HomeThe Bluewater BlogAuthorsAndre Renaud

energy-micro Energy Micro, the Norwegian ARM licensee, have expanded their Gecko Cortex-M3 product line with 100 new processors. These provide a range of features, from a huge 1MB of memory on the Giant Gecko family, to a tiny 400nA back-up power mode for power saving devices.

Available for as little as $2.47, these micros offer an excellent option for low power, high functionality devices.

For further details, see here.

Over the past 18 months or so, Atmel have put a real push into getting the most out of their ARM9EJS-based CPUs. They hAT91SAM9G45ave managed to boost the clock speed, increase the peripheral set, reduce the power, and reduce the cost all in one go. These new chips, the AT91SAM9G20, AT91SAM9G45, and very recently release AT91SAM9M10 all run at 400MHz, with peripherals covering image sensors, ethernet, video playback (hardware accelerated on the M10!), as well as the usual set of UARTS, I2C, etc.

The big breakthrough with Atmel however has really been the power consumption and price. The AT91SAM9G20 core consumes only 80mW at full speed, and can be purchased for as little as $16 in single quantities, down to $7 in larger volumes.

Here at Bluewater we have taken great interest in these Atmel development, and have incorporated these into our new module, as well as our (upcoming) 9G45 design.

During development there are often situations in which a device is left in an unbootable state. Its flash memory has been erased, or incorrectly written, such that the unit performs no useful operation on startup. Generally, this is also how the units will be initially after assembly. Once in this state specialised tools are required to program the units. Typically, this would be JTAG, involving some kind of external JTAG adapter. This works well, as JTAG gives full access to all elements of the CPU. However, it is not without its drawbacks.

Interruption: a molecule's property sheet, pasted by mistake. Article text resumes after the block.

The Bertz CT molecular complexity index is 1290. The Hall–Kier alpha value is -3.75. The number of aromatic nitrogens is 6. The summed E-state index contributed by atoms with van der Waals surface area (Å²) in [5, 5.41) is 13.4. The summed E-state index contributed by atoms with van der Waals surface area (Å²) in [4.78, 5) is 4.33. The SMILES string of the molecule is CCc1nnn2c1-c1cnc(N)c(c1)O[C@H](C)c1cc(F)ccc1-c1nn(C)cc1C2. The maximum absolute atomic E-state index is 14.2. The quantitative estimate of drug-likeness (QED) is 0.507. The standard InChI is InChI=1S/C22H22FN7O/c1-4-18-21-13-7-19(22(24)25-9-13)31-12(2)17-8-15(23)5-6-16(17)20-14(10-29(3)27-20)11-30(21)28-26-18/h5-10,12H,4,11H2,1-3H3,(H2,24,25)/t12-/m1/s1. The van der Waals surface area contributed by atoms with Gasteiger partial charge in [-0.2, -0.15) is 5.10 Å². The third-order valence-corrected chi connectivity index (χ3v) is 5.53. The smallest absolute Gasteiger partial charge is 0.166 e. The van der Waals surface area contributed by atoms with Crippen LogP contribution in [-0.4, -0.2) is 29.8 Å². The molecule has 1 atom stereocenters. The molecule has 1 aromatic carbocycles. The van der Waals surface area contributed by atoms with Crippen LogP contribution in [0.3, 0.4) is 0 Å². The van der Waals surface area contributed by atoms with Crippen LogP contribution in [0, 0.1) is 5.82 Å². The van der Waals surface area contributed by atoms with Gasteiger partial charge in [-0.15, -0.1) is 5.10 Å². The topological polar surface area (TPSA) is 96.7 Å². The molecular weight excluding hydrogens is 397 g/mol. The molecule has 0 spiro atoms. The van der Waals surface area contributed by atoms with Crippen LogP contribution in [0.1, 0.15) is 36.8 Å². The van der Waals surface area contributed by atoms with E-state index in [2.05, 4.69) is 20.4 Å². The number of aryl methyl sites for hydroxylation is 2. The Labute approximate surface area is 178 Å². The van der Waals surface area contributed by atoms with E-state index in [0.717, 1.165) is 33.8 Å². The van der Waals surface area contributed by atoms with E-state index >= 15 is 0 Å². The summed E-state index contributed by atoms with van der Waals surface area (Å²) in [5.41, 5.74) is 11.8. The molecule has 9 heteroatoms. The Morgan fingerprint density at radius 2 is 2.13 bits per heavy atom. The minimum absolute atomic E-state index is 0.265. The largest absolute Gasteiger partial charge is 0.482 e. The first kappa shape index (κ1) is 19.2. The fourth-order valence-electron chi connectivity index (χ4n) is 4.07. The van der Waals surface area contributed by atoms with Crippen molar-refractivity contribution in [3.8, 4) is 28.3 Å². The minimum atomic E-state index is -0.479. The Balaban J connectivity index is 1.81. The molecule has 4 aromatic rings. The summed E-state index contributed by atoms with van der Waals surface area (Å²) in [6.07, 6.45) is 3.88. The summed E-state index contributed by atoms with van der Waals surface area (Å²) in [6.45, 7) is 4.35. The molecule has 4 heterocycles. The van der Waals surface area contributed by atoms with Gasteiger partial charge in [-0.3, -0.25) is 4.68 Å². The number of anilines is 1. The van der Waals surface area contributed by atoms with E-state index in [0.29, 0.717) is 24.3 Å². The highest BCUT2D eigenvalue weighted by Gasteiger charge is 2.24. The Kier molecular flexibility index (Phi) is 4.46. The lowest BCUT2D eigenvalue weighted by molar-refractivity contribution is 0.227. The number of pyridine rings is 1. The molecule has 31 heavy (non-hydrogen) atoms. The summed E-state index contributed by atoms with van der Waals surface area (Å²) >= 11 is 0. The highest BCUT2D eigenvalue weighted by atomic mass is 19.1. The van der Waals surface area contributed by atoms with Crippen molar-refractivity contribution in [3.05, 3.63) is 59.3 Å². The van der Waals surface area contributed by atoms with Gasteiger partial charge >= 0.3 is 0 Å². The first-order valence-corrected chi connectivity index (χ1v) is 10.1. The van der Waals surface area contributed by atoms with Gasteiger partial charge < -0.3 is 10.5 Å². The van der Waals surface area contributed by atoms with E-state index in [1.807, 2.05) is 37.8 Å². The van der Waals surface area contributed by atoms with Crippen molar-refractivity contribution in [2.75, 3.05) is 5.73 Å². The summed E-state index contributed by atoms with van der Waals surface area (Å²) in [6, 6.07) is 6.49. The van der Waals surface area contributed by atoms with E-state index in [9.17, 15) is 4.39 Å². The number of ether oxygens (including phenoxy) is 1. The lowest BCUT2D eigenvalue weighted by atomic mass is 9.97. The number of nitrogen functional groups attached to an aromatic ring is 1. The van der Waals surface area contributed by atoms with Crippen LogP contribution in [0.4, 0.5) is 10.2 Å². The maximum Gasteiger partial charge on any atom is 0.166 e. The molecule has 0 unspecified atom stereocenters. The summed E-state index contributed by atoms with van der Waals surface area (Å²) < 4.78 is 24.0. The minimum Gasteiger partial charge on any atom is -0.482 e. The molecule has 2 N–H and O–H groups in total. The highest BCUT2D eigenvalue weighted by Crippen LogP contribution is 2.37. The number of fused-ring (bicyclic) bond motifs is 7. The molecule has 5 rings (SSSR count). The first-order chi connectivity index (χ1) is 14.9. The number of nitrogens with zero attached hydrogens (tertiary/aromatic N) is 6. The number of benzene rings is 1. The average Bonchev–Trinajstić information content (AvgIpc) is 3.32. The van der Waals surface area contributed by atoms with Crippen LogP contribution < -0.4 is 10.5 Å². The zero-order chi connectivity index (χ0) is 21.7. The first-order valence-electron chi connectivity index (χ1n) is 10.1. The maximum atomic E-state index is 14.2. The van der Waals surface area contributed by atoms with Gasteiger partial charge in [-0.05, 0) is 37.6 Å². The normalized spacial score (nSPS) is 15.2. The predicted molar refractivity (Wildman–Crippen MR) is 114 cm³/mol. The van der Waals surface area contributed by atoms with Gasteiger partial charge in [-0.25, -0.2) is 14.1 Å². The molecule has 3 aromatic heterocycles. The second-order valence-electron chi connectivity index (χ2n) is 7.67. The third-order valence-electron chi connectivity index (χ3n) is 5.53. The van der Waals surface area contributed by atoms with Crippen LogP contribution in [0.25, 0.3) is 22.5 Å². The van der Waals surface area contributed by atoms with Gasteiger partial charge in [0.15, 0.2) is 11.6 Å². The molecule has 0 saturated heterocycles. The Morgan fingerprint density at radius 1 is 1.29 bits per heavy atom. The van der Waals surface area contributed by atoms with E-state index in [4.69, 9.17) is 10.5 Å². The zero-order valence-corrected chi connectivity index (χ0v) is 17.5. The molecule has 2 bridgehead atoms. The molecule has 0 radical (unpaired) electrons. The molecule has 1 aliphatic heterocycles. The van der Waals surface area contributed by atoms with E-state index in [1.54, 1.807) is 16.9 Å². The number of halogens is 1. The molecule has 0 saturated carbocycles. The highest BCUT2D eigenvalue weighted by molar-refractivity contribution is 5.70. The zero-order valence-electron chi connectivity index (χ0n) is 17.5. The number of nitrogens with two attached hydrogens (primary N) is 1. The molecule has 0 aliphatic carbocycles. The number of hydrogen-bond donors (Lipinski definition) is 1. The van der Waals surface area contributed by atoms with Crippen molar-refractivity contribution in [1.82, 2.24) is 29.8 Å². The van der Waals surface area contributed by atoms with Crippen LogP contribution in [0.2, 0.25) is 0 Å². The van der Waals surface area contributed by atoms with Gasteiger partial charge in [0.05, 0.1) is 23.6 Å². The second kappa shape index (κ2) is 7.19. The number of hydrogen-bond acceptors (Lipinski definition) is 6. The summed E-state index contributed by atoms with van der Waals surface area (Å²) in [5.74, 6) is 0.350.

• As standard it requires a 20-way connector, which is quite large in board real-estate.
  • It requires dedicated CPU pins to be routed appropriately.
  • The software is often not easy to automate reliably for programming units in the factory.
  • It requires an external JTAG adapter, and associated software. These are often not easily usable by an inexperienced operator.
With Atmel's AT91SAM range of CPUs, they have included a built in Boot-Rom which runs a protocol they've called SAM-BA. This code allows CPUs to be put into a programming mode when commands can be sent either over USB or the debug UART. Using this mode, we have successfully been able to program our Snapper 9260 at rates of approximately 30kB/s. This is more than ample to allow simple and reliable reprogramming of these units, using just a standard USB cable. To automate this, we've developed a SAM-BA based scripting tool, available from https://bluewatersys.com/quickstart/9260sambootassistant.php. This tool is customised for our environment, and supports several useful features
  • NAND support, for read, write & erase of the on-module NAND devices.
  • U-Boot environment support. This allows automatic programing of U-Boot environment variables.
  • YAFFS2 image support, allowing creation & writing of a YAFFS2 filesystem directly to the NAND flash.
Using these features we can reprogram a unit, from completely erased to a standard factory level, in just a few minutes, including the boot loader, kernel and filesystem. While this is not fast enough to be suitable for factory production, it is quite suitable for the occasional situation when someone accidentally erases their system.